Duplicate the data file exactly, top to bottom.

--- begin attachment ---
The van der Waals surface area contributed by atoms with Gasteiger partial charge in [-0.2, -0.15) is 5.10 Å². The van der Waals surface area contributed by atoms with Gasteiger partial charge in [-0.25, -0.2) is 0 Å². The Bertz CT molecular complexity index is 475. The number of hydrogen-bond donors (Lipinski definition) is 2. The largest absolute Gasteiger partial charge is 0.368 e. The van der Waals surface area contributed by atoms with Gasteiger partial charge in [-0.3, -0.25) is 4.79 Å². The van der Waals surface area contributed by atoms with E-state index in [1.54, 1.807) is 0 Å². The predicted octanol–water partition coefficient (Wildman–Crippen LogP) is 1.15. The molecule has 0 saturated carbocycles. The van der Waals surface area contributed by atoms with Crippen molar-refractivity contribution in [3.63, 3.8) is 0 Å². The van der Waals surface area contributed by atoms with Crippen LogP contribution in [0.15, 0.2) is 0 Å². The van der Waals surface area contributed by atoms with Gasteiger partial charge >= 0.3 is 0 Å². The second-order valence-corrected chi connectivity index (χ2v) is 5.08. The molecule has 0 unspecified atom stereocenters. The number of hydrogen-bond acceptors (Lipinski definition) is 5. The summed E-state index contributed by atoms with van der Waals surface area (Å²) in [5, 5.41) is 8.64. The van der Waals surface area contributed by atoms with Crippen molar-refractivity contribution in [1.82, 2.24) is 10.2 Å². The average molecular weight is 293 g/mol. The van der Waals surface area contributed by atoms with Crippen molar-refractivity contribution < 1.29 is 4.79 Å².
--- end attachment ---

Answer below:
The van der Waals surface area contributed by atoms with Gasteiger partial charge in [-0.2, -0.15) is 5.10 Å². The van der Waals surface area contributed by atoms with Gasteiger partial charge in [-0.25, -0.2) is 0 Å². The Bertz CT molecular complexity index is 475. The number of hydrogen-bond donors (Lipinski definition) is 2. The largest absolute Gasteiger partial charge is 0.368 e. The van der Waals surface area contributed by atoms with Gasteiger partial charge in [-0.3, -0.25) is 4.79 Å². The van der Waals surface area contributed by atoms with E-state index in [1.54, 1.807) is 0 Å². The predicted octanol–water partition coefficient (Wildman–Crippen LogP) is 1.15. The molecule has 0 saturated carbocycles. The van der Waals surface area contributed by atoms with Crippen molar-refractivity contribution in [3.63, 3.8) is 0 Å². The van der Waals surface area contributed by atoms with Crippen LogP contribution in [0.15, 0.2) is 0 Å². The van der Waals surface area contributed by atoms with Gasteiger partial charge >= 0.3 is 0 Å². The second-order valence-corrected chi connectivity index (χ2v) is 5.08. The molecule has 0 unspecified atom stereocenters. The number of hydrogen-bond acceptors (Lipinski definition) is 5. The summed E-state index contributed by atoms with van der Waals surface area (Å²) in [5, 5.41) is 8.64. The van der Waals surface area contributed by atoms with Crippen molar-refractivity contribution in [1.82, 2.24) is 10.2 Å². The average molecular weight is 293 g/mol. The van der Waals surface area contributed by atoms with Crippen molar-refractivity contribution < 1.29 is 4.79 Å².